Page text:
2015 Davis Cup World Group 1st-Round Preview
For the most part, tennis is an individual sport. Male and female competitors are playing for themselves; for their own glory and success. The Davis Cup provides a welcome break from that solitude and an opportunity to work, and win or lose, as a team for your country.
The Davis Cup generates barnstorming, often hostile, partisan atmospheres in big stadiums around the world. Certain players will always get cheered for more at ATP and WTA tournaments, but nothing like the bias of the crowds at Davis Cup ties.
As the 2015 World Group opening round begins, we expect no different, as some of the ties look extremely tight and will probably go down to the fifth and final rubber.
Last year’s event was certainly special and drew huge attention because of the great Roger Federer’s participation and Switzerland’s eventual victory. It had been one of the events on the 17-time Slam champion’s list to tick off and win, with his rivals Novak Djokovic (in 2010) and Rafael Nadal (2004, 2009 and 2011) already lifting the trophy.
He secured the winning point for his country, wrapping up a 3-1 triumph over France in front of a record crowd of over 27,000 people in Lille.
Federer has publicly said that he will not be playing in 2015, as noted by the Associated Press (h/t ESPN), which is understandable at the age of 33 and after 2014’s success. We all know that winning another Grand Slam is his main priority.
With his superstar absence, can the Davis Cup generate the same worldwide attention in 2015? Here’s a breakdown of all the World Group first-round ties.
Runners-Up France Try Again; Czechs Host Aussies
Germany vs. France
First up are last year’s runners-up France, who go into Frankfurt to take on Germany, in a repeat of an encounter in 2014. In that tie, the Germans leapt into a 2-0 lead after the opening day, but France stormed back, with Jo-Wilfried Tsonga and Gael Monfils coming through on the last day, to win 3-2.
This year, France will be without Tsonga, but should have enough to see off their opponents. In the singles will be world No. 14 Gilles Simon and No. 19 Gael Monfils. Simon has been playing exceptionally well of late, winning the title in Marseille (beating team-mate Monfils in the final) and reaching the Rotterdam semis, thrashing Andy Murray in the process.
Germans Philipp Kohlschreiber and Benjamin Becker shouldn’t be sniffed at though, particularly in front of a home crowd. However, Kohlschreiber has won just two matches so far in 2015.
In the doubles, Les Bleus have options. Julien Benneteau and Edouard Roger-Vasselin won the French Open doubles title together in 2014. Then there’s Nicolas Mahut, famous for his marathon match at Wimbledon, who is also a handy doubles player.
Czech Republic vs. Australia
With the improving Tomas Berdych not participating, this one could be fascinatingly close.
Australian tennis is in a strong place for the future, with so many young prospects starting to shine through. In fact, the Aussie who has made the most impact recently is not playing, with Nick Kyrgios still struggling with a back injury.
But world No. 38 Bernard Tomic, who reached the fourth round in Melbourne a few weeks ago, leads the line, alongside huge-serving Sam Groth and Thanasi Kokkinakis. Both of the latter two also impressed at the Australian Open and actually played each other in the second round with Groth coming out on top.
Joining those three, in what will be his last season of Davis Cup play, is Lleyton Hewitt. He is actually going to take over the role of captain in 2016 for the team. Who better than the passionate Hewitt to guide these young Aussies on to potential future glory?
Even without Berdych, the Czechs still have some very talented players in their ranks. Lukas Rosol, famed for his upset of Rafael Nadal at Wimbledon in 2012, is in the side along with 21-year-old Jiri Vesely. Vesely won first career ATP title in Auckland at the start of the year, but since then, he hasn’t won a match in four tournament appearances, which has to be concerning for the Czech captain Jaroslav Navratil.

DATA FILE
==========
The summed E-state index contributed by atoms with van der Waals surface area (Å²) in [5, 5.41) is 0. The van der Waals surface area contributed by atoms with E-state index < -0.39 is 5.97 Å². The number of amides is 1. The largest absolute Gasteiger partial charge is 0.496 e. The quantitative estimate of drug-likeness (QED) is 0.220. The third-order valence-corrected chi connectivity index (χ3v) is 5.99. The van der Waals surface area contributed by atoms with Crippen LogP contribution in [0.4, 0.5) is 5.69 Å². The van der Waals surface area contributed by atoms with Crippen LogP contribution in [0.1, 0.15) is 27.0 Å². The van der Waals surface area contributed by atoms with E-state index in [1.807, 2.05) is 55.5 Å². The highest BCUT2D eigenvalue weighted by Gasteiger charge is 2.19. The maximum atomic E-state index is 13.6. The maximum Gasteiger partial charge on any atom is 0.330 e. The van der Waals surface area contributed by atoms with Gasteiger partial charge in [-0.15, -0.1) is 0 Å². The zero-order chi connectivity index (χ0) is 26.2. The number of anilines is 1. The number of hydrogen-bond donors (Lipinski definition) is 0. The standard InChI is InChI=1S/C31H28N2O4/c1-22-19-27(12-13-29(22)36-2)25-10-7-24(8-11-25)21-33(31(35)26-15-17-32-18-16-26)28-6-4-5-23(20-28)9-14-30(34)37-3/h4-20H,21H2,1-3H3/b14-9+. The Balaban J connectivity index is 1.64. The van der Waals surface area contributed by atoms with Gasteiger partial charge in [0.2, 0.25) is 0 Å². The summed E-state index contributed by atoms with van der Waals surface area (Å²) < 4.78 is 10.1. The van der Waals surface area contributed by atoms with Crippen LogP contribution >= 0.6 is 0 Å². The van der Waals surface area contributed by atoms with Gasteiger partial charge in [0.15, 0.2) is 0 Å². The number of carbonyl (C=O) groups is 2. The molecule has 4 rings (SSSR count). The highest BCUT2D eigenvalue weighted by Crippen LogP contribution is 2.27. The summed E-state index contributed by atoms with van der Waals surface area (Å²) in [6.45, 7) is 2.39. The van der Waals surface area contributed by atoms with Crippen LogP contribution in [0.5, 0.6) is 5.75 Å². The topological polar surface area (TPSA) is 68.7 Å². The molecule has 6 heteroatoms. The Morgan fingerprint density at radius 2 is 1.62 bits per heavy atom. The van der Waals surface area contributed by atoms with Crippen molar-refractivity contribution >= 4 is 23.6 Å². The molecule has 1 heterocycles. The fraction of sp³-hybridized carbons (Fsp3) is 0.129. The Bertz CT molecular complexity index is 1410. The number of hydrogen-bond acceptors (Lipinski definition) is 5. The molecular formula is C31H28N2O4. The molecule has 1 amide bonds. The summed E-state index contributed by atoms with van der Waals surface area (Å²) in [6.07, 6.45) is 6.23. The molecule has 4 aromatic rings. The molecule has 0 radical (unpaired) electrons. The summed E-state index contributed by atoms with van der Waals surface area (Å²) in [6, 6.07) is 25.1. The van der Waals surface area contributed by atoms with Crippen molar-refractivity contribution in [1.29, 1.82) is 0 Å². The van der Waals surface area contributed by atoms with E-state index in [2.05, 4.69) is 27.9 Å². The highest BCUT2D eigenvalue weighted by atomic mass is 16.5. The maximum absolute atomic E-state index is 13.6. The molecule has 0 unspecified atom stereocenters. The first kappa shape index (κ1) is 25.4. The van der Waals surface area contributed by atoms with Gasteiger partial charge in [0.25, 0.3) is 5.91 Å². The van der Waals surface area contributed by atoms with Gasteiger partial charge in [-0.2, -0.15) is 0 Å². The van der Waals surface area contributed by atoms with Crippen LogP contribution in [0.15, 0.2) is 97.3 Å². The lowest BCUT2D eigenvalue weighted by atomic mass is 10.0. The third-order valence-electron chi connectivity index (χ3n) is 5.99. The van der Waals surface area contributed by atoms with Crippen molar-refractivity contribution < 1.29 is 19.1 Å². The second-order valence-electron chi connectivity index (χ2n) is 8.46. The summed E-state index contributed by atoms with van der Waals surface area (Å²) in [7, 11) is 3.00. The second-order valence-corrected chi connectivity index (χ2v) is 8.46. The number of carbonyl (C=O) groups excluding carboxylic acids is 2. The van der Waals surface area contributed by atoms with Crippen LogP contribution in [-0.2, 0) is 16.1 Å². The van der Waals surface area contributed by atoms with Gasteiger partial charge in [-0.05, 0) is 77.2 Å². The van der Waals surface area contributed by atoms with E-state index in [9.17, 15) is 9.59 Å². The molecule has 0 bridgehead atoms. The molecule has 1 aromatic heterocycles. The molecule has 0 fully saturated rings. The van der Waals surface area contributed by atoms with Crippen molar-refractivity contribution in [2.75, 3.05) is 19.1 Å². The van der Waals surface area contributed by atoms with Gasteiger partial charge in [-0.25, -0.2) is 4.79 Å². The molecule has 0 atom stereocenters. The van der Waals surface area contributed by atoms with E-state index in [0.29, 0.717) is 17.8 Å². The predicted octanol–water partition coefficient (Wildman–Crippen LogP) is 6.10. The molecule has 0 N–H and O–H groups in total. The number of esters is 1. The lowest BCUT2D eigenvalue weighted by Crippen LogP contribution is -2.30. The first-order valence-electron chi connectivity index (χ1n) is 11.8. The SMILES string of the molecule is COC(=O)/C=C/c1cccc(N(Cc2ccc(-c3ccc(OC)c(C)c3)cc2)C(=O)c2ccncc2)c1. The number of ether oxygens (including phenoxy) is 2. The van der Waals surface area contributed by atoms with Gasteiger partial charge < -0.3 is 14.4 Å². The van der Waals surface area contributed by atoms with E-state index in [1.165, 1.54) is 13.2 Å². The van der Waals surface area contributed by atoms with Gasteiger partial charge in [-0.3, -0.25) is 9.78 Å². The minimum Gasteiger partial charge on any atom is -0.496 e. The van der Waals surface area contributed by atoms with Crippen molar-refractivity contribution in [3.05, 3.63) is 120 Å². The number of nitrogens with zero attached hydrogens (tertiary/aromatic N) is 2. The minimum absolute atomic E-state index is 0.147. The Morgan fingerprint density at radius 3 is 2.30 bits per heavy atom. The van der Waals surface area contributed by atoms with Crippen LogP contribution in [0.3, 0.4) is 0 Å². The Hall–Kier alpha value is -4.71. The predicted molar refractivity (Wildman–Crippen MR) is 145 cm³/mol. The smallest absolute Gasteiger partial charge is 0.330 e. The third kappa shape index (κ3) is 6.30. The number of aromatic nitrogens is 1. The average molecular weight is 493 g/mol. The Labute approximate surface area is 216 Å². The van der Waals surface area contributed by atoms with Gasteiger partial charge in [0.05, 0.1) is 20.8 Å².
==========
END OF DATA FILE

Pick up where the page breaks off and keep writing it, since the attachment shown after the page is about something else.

Prediction: Australia. Tomic can lead them to victory with two singles wins and unless the Czechs play Rosol and Vesely in the doubles, too, the Aussies should win that rubber with the depth they have.
Murray Leads Great Britain Against USA, Again
In 2014, Andy Murray and Great Britain stunned the U.S. on the clay of San Diego (why they picked clay we’ll never know) at this same stage of the tournament, the World Group first round. In 2015, though, it’s the Brits that possess home advantage.
While Murray was superb throughout in San Diego, it was James Ward’s stunning victory over Sam Querrey that effectively won the tie. For GB to win again, you feel Ward is going to have to do the same and beat either John Isner or Donald Young.
World No. 5 Murray, who lost to Novak Djokovic in the recent Australian Open final, should take care of business and beat Isner and Young, who will struggle to match the Scot’s consistency and movement on a hard court surface. The Bryan brothers, Bob and Mike, are certainly favourites for the doubles over five sets, meaning it’d be up to those other two ties featuring James Ward.
However, the Bryans winning their rubber is by no means a given. GB do boast some world-class doubles players, with Jamie Murray and Dominic Inglot both included in the team. Inglot, with his Romanian partner Florin Mergea, actually bested the Bryans in Dubai last week, 10-8 in a match tiebreak. Also, depending on how the first day unfolds, Andy could play in the doubles, too, with one of these specialists.
World No. 47 Donald Young’s selection was a surprise for some, but he has made good runs of late to the final in Delray Beach (lost to Ivo Karlovic) and the semis in Memphis (beaten by Kevin Anderson). Worryingly for the USA, though, he retired hurt in Acapulco last week.
Steve Johnson was the obvious other option for U.S. captain Jim Courier. Ranked at No. 44, Johnson reached the third round at the 2015 Australian Open. Querrey, the world No. 43, who lost an enthralling battle with Kei Nishikori on a third-set tiebreak last month in the Memphis last four, was also left out.
It’s great to have Andy Murray committed to playing in the Davis Cup, though, particularly with Federer not involved in 2015. His superstar status has drawn in the expected capacity crowd at the Emirates Arena in Glasgow this weekend. He was playing some of his strongest tennis down in Melbourne, but he has clearly not been overly bothered in his last two tournaments in Rotterdam and Dubai. But this competition matters to him, so expect to see some purposeful, powerful play from the Scot in this tie.
Prediction: This is extremely difficult. Heart says Ward will find a way in front of the home crowd to upset Isner or Young. Head says they’ll be too strong for him. But go with your heart: Great Britain to win again.